Hair Growth (Hypertrichosis)

Hypertrichosis or excessive facial hair is a problem that many women with brown skin encounter. Although you may not realize it, hair follicles cover your entire face and the rest of your body as well (with the exception of the lips, palms and soles). In most of the areas of your body the hair that grows from the follicle is very thin, fine and hardly noticeable (vellus hair). In other areas, the hair is thicker, darker and more noticeable (terminal hair). In hypertrichosis, the amount of terminal hair on the face is abnormally excessive.

Facial hair growth is most often hereditary. If you suffer from hypertrichosis, it is likely that your mother, aunts or sisters also have excessive facial hair. For women of Indian and Pakistani descent, hypertrichosis is characterized by thick facial hair growth. For women of African descent, increased facial hair growth can lead to ingrown hairs (pseudofolliculitis barbae) and dark discolorations (post-inflammatory hyperpigmentation). For Latina women, the facial hair may appear as peach fuzz or as thick, darker hair.

Although excessive hair growth is in most cases hereditary, there are a few situations and conditions in which the growth reflects an underlying process or abnormality such as:

  • Aging
  • Obesity
  • Pregnancy
  • Menopause
  • Hypothyroidism (under-active thyroid)
  • Multiple sclerosis
  • Anorexia nervosa
  • Head injury
  • Polycystic ovary syndrome (also associated with irregular periods and severe acne)

In addition, some medications may cause excessive hair growth. The hair growth may not be limited to the face, but may occur in other areas of the body as well. These medications include:

  • minoxidil (for hypertension)
  • diazoxide (for hypertension)
  • phenytoin (for seizures)
  • cyclosporin (to prevent transplantation rejections)
  • streptomycin (an antibiotic)
  • acetazolamide (for glaucoma)

There are many ways to temporarily remove unwanted facial hair. There are products that will dissolve, lighten, remove, and even alter the production of facial hair. And of all of the different management methods available, not one of them can permanently remove hair. Common hair removal methods are outlined below.

The hair is pulled from the follicle with a tweezer. This method is commonly used to remove chin hairs or hair on the neck. However, as the hair is plucked, it breaks below the surface of the skin and pierces the hair follicle, causing damage and inflammation beneath the surface of the skin. This leads to bumps (pseudofolliculitis barbae) and dark marks (post inflammatory hyperpigmentation) and because of this, it is not a recommended method of hair removal in these areas.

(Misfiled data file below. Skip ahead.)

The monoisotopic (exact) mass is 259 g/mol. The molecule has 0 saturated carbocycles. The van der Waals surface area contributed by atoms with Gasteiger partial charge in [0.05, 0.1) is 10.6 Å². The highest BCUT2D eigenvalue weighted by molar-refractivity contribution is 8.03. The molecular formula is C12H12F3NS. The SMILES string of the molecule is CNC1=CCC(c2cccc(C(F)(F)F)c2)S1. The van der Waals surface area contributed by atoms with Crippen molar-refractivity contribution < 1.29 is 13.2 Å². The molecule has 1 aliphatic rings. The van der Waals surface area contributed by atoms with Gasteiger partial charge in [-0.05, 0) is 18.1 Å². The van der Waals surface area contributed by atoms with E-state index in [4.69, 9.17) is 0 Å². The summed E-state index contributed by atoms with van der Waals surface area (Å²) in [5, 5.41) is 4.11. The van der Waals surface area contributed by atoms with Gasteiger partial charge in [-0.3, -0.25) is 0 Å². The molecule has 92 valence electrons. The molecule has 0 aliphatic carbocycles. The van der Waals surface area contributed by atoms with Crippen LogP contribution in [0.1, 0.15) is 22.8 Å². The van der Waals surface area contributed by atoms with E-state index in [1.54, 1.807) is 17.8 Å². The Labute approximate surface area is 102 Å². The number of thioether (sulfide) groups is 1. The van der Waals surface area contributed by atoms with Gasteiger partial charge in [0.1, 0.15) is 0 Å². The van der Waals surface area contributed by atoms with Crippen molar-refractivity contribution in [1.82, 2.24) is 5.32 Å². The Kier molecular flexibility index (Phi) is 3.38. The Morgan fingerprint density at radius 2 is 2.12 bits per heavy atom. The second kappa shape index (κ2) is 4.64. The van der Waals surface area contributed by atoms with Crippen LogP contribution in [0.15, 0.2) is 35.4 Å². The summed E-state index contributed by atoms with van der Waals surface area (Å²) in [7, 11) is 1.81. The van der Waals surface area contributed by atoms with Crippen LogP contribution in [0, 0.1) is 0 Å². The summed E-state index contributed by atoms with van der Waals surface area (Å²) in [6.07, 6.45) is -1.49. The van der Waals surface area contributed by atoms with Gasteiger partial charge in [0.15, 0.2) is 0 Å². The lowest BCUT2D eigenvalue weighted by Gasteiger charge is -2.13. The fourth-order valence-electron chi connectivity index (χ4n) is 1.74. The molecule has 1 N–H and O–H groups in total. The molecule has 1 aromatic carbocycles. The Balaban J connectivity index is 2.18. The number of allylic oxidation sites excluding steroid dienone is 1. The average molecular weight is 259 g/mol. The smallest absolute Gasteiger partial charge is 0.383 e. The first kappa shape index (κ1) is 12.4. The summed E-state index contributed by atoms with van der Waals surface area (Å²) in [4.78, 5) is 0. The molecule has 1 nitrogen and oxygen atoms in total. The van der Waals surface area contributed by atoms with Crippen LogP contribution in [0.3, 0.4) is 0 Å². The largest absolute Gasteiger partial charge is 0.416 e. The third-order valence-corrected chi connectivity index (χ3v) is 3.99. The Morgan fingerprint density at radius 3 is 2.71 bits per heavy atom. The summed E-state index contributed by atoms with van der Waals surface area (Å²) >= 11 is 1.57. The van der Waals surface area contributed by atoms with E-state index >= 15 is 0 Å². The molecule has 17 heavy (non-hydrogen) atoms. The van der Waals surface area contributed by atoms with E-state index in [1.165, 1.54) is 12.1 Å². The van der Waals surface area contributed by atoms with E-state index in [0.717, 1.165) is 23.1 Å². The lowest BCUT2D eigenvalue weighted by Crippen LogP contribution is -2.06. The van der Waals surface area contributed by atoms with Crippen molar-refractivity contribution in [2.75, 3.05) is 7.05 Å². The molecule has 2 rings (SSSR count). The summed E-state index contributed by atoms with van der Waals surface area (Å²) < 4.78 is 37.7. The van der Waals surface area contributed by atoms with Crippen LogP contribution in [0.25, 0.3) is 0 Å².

A method used by women “as the last resort” for dense, thick facial hairs. Shaving is often performed several time a week and can irritate the skin. Shaving also commonly produces hairs with sharp pointy ends that curve, pierce the skin and produce an ingrown hair.

The best method for removing those occasional hairs that crop up on your chin or neck. Cut the hair with a mustache scissors or a small pair of scissors. This is preferable to plucking hairs in these areas and will prevent ingrown hairs. Take extra care not to cut your skin.

Depilatory (Hair removal creams)
Depilatories contain the chemicals barium sulfide or calcium thioglycolate that dissolve the hairs at the surface of the skin. However, these chemicals may be harsh on the skin and lead to redness, irritation and burning. Use the product exactly as directed and be sure to test it first. If irritation develops at any time, discontinue use. This method is best for small areas of hair growth.

Wax is usually applied in a salon to the upper lip area, and the hair is removed with the wax. On the face, the upper lip is a common site for waxing. This method is generally well tolerated and is quick and keeps you hair-free for weeks at a time. Burning of the skin with the hot wax is a possible side effect.